Product Type: Take 2 PS3 games
Newest Review: ... turn on and you get your first glimpse at the art deco architecture and a huge statue of Andrew Ryan saying 'No god or kings, only man'. Th... more
I've never liked underwater games. But Bioshock just does it for me.
Member Name: Zack131
Date: 11/02/10, updated on 12/02/10 (214 review reads)
Advantages: Method of story telling, super powers, fear, tension
Disadvantages: Minigame / research can become a little tedious
2K Games successfully manages to create an immersive underwater art Deco city that has had its society spliced with chaos. The incredible city known as Rapture promises no boundaries and a life free from political questioning and morality where only the strong prosper without being held back by the weak. As a scientist of Rapture you are free to excel in previously deemed inhuman experimentation which ultimately leads the city to ruin. The city is wrecked, sanity is absent and the majority of the city is overrun by 'splicers' who are genetically altered citizens of Rapture. The city is run by that of Andrew Ryan who believes that Rapture can flourish once more.
The player's silent protagonist comes close to death with a plane crash into the sea. With walls of fire, despair all around you and a mysterious lighthouse in the distance, you are given no indication on what you are doing. Making your way through the tragic scene you enter the mysterious lighthouse which serves as the gateway to Rapture. Entering the bathysphere you begin the plunge towards Rapture as you are introduced to the cities ruler known as Andrew Ryan. The feeling of seeing Rapture for the first time is possibly my favourite part of Bioshock. It is somewhat difficult to describe, it feels claustrophobic and stunning at the same time which really makes a difference to setting as you see a Whale pass by the window of the bathysphere. Entering Rapture, you are quickly familiarised with the various foes of the game and the eerie atmosphere it can produce is truly astounding. Rapture itself becomes a vital character to the game as it unravels the majority of the history through its trashed interior areas, scenes of death and audio logs which can be found throughout Rapture. The story telling and atmosphere of Rapture is what made Bioshock unique for me. It was up to you to understand Rapture's past, collecting audio logs or examining your surroundings are not necessary so its history is told without your hand being held. There are a host of great sequences which will definitely make you jump adding to the intensity of the game.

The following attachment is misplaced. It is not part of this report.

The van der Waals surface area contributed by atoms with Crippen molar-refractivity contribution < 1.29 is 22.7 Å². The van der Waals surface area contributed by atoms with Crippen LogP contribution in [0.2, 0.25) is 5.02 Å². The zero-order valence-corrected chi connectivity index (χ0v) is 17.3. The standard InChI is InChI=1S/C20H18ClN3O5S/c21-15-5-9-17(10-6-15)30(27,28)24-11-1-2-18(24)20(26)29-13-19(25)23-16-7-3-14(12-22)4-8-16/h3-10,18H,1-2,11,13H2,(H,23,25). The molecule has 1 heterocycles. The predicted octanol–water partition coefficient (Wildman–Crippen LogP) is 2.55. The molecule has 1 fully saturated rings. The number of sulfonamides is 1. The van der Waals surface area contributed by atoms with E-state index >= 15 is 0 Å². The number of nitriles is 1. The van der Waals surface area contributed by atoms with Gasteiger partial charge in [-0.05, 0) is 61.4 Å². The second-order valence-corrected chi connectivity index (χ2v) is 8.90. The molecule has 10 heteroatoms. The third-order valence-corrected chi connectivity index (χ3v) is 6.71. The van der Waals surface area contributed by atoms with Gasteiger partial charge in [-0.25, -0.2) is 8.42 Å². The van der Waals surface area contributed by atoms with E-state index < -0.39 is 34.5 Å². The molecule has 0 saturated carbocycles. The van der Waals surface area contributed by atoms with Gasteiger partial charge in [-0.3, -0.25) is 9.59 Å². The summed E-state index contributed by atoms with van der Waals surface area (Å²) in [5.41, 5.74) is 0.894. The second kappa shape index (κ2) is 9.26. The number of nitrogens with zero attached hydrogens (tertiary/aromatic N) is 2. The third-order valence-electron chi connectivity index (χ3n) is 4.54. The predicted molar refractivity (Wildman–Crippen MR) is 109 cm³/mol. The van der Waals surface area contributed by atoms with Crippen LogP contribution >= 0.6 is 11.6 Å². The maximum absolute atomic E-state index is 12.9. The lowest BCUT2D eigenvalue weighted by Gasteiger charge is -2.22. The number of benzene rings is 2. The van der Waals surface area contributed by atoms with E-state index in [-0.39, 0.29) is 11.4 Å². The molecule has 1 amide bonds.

Bioshock is a first person shooter horror game with a little bit of customisation thrown in. However, those who are quite partial to the FPS genre may be in for a bit of a surprise. Weapon ammo is extremely scarce much like System Shock 2 and the player must conserve money for the likes of healing items. The weapon roster includes a wrench, pistol, machine gun, shotgun, grenade launcher, crossbow and a flamethrower. Each of the guns can be upgraded at 'power to the people' machines which don't function once you upgrade 1 weapon. A variety of different ammunition such as anti personnel bullets, anti armour bullets and heat seeking missiles are obtainable. The player can also choose to use a series of 'Plasmids' which are genetic modifications to your body which can perform abilities such as freezing an enemy, setting it on fire, or picking up objects to throw at an enemy via telekinesis. Plasmids can work together effectively, such as setting down what is known as a cyclone trap and setting it on fire to cause the enemy to become both immobile and receive fire burning damage. Experimenting with combinations can prove fun once you have mastered your own technique. Since a maximum of 5 active usable plasmids are allowed, you need to prioritise which you want to take with you until you meet another machine which allows you to swap them. There are also skill enhancing 'tonics' which can be equipped for increased melee damage, hacking time and movement speed. Unlike tonics, plasmids cannot be bought with money. Instead, ADAM (which I won't tell you what it is) is required to purchase new and upgraded versions of plasmids and certain tonics. The combination of both weapons and plasmids is an interesting one. You must decide which of the two is more important at the time, will you use your money for ammo or more 'EVE' which depletes after the use of a plasmid. I liked the assortment of weapons (the crossbow being my favourite for its immense power) and plasmids. Bioshock lets you choose what kind of route you want to take since you will not manage to obtain all of the plasmids upgraded and all. I really enjoyed using such a plasmid at max level which cast a huge gust of wind to your front thrusting enemies across the other side of the room like dolls.